Food Trails' Open Innovation Workshop

The Food Trails’ Open Innovation Workshop promoted by the innovation partner of the Food Trails project, Cariplo Factory, took place on Wednesday, April 26th, online, with the aim of framing the Open Innovation theory and the Design Thinking approach.

The workshop, coordinated by the Innovation Designer Advisor Vincenzo Di Maria, included a theoretical part where Cariplo Factory shared its knowledge and expertise as an Innovation Hub that works with talents, corporates and startups; and a more pragmatic and interactive part where the Food Trails’ partner cities worked in synergy to reflect and share the enabling factors and the experiences that they are encountering while developing Living Labs.

The focus of the workshop was to connect Food Trails’ cities with small and medium-sized enterprises (SMEs) and startups through the Open Innovation framework and the Design Thinking approach, showcasing a range of best practices and case studies from public sector to inspire action.

Why is it necessary to choose Open Innovation and Design Thinking in the public sector?

Open innovation is about involving many stakeholders in the innovation process – from researchers, to entrepreneurs, to users, to governments and civil society – and it’s a win-win strategy because it creates the right ecosystem to increase knowledge, expertise and investments, bringing benefits to all parties.

The Open Innovation approach was originally adopted in the private sector, only in recent years government started using it to provide an additional gateway to innovation, that allows citizens to suggest solutions to problems of public management. The MindLab (Copenhagen) is a perfect example of this practice.

Design thinking is a human-centered approach to innovation that balances 3 aspects:

  • Human desirability: understanding what people need and want, what they desire, how they behave and their mental model.
  • Technological feasibility: it means going through all the resources, capabilities and knowledge to understand the feasibly of our innovation idea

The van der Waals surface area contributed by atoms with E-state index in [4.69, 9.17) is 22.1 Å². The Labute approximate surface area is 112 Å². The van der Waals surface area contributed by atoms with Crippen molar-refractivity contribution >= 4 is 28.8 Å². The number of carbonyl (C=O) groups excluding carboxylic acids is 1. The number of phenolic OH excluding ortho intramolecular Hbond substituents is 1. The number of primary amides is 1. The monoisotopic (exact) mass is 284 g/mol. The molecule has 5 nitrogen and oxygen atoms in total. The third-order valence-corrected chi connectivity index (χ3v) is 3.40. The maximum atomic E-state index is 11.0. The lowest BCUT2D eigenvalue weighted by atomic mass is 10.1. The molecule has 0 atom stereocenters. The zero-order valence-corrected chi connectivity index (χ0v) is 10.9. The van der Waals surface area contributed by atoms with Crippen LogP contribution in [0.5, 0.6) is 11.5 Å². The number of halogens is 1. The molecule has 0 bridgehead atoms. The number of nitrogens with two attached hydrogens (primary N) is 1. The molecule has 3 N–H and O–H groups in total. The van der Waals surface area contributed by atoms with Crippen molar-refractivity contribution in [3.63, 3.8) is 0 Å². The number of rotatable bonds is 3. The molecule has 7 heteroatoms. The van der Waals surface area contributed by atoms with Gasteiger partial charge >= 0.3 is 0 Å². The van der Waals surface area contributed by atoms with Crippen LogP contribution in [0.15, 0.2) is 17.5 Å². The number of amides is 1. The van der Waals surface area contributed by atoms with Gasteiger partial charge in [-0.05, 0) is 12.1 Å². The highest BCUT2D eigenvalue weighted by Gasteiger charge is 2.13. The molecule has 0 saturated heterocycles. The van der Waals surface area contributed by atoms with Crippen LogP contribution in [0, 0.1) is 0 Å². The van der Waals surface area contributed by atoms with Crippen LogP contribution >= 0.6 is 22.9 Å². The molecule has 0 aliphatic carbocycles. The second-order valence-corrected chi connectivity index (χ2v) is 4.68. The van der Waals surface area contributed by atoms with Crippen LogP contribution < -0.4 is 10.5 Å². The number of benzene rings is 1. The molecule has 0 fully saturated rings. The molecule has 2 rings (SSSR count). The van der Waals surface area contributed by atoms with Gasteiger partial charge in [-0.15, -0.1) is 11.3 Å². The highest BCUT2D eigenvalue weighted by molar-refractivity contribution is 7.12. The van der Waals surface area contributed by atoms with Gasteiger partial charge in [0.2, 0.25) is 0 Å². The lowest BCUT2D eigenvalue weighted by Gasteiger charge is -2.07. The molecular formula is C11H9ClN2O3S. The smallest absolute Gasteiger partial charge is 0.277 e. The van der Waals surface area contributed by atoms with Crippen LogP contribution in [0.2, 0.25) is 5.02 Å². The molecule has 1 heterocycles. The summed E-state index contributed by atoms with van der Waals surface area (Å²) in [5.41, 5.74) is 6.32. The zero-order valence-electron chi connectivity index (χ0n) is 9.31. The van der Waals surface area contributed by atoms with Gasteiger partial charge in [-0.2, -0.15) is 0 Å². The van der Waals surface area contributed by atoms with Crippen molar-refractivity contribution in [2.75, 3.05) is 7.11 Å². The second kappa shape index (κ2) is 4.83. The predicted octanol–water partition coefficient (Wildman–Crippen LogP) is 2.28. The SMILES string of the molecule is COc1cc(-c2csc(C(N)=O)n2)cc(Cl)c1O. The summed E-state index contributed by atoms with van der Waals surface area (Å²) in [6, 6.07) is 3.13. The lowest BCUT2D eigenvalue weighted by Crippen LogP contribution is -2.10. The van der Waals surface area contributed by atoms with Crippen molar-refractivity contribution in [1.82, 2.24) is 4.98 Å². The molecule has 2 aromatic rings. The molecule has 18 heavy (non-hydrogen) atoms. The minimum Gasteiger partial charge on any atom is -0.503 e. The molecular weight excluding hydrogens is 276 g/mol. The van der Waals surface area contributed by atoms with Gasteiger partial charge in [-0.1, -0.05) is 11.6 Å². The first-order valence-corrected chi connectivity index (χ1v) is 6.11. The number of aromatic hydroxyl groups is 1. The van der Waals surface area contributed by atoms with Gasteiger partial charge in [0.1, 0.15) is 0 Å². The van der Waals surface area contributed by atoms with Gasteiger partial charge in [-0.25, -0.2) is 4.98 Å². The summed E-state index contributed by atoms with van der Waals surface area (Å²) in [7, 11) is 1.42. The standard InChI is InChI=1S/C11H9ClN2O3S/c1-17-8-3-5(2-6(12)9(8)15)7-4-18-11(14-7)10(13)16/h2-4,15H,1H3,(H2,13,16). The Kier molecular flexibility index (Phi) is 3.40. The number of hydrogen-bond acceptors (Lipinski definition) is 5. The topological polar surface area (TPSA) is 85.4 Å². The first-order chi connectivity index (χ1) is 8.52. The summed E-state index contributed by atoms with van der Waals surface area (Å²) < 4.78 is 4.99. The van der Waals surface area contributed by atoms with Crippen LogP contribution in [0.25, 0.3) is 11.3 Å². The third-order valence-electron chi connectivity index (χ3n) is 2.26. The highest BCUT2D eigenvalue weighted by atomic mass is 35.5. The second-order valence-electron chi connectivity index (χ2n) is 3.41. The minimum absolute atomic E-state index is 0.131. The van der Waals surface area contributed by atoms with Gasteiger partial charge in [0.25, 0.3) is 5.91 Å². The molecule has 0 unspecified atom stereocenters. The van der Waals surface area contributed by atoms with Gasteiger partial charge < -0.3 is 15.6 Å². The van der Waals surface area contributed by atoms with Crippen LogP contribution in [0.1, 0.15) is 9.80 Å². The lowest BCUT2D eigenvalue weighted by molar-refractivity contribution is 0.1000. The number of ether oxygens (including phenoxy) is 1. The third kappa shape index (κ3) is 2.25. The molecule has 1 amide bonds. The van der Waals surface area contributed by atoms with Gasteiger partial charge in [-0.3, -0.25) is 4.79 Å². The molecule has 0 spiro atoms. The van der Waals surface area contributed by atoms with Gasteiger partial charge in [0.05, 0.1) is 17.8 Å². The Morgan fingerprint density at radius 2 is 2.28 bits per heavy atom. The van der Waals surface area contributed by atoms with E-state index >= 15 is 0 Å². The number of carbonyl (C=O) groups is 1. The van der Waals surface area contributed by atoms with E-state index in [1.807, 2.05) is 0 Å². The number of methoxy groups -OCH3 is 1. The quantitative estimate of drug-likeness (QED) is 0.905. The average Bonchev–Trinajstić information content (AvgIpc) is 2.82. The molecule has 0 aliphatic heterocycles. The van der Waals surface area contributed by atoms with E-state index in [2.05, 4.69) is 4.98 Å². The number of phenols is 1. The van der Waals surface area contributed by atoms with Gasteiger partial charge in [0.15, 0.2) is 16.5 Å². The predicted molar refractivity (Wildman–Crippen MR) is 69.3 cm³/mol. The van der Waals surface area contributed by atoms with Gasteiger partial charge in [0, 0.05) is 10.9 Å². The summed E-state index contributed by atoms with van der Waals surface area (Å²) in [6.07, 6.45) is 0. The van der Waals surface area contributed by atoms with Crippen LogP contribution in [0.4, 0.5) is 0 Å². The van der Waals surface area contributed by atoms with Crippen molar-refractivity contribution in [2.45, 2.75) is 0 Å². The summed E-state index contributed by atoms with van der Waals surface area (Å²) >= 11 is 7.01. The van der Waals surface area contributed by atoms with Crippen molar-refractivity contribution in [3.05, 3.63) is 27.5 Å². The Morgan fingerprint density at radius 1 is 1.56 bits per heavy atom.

• Business viability: understanding the economical sustainability of the business

Design thinking is a non-linear, iterative process that teams use to understand users, challenge assumptions, redefine problems and create innovative solutions to prototype and test. 

How can we apply Design Thinking principles to the design of urban Food Policies?

From challenging current problem spaces, to driving the creative quest for new solutions and shaping the physical and virtual artefacts of policy implementation, design holds a significant yet largely unexplored potential. Indeed, the combination between choices made by public governments and the use of Open Innovation and Design Thinking in the field of urban Food Policy has been demonstrated through several European case studies.

One of these concerned a project in Ljubljana (Slovenia) that had the objective of shortening the food supply chain, preserve biodiversity and share public awareness on how significant bees are. The project engaged several stakeholders, and it was a great example of cooperation between beekeepers, citizens, private companies and city administration. It also helped to preserve the strong connection to local heritage and culture.

What they did was to set up a city apiary in the Botanical Garden of the University of Ljubljana and then plant in the city bee-friendly plants and flowers, building bees’ gardens and paths. Then they organized guided tourist tours, pedagogical programs for primary school and exhibitions and public campaigns to promote the initiative and spread awareness.

It was a win-win for every single actor that took part in the project. Indeed, the benefits were:

  • Better quality of honey and other bee products
  • More employment; five beekeepers developed their business, supported by the municipality of Ljubljana
  • Citizen engagement; people were asked to plant, on window boxes and balconies, bee-friendly flowers to contribute to the preservation of the bees and their natural environment
  • Development of tourism, thanks to the branch of apitourism 
  • Growth of private projects; a Ljubljana pharmacy developed a self-aid kit to treat bee stings.

This case study shows that Open Innovation and Design Thinking, along with an ecosystem made by different stakeholders (citizens included) can work excellently in the public sector, especially in the field of urban food policy.

Open Innovation and Design Thinking are based on analyzing, making decisions, monitoring and testing them

It is important not to forget that failure is part of the journey and it’s necessary to understand what is working and what should be changed, in order to take part to the innovation process. As the British pedagogist Ken Robinson said: “If you’re not prepared to be wrong, you’ll never come up with anything original”.

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